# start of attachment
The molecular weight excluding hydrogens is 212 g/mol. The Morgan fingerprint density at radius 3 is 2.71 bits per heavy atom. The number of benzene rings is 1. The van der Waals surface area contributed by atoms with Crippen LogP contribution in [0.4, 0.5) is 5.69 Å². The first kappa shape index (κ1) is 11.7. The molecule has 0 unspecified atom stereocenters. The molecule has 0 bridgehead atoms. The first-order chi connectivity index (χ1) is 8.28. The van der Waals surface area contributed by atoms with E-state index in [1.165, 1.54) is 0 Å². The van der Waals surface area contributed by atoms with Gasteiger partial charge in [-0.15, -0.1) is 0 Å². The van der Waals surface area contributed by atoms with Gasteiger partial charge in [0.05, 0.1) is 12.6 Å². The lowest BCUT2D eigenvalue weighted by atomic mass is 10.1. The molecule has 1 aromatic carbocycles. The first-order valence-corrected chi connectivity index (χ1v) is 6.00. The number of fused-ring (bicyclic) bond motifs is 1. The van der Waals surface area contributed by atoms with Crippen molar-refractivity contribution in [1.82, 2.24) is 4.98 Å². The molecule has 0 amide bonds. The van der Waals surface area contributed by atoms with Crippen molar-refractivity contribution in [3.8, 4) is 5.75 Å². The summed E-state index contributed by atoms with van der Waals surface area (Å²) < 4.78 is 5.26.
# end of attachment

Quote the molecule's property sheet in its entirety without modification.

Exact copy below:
The molecular weight excluding hydrogens is 212 g/mol. The Morgan fingerprint density at radius 3 is 2.71 bits per heavy atom. The number of benzene rings is 1. The van der Waals surface area contributed by atoms with Crippen LogP contribution in [0.4, 0.5) is 5.69 Å². The first kappa shape index (κ1) is 11.7. The molecule has 0 unspecified atom stereocenters. The molecule has 0 bridgehead atoms. The first-order chi connectivity index (χ1) is 8.28. The van der Waals surface area contributed by atoms with E-state index in [1.165, 1.54) is 0 Å². The van der Waals surface area contributed by atoms with Gasteiger partial charge in [-0.15, -0.1) is 0 Å². The van der Waals surface area contributed by atoms with Gasteiger partial charge in [0.05, 0.1) is 12.6 Å². The lowest BCUT2D eigenvalue weighted by atomic mass is 10.1. The molecule has 1 aromatic carbocycles. The first-order valence-corrected chi connectivity index (χ1v) is 6.00. The number of fused-ring (bicyclic) bond motifs is 1. The van der Waals surface area contributed by atoms with Crippen molar-refractivity contribution in [1.82, 2.24) is 4.98 Å². The molecule has 0 amide bonds. The van der Waals surface area contributed by atoms with Crippen molar-refractivity contribution in [3.8, 4) is 5.75 Å². The summed E-state index contributed by atoms with van der Waals surface area (Å²) < 4.78 is 5.26.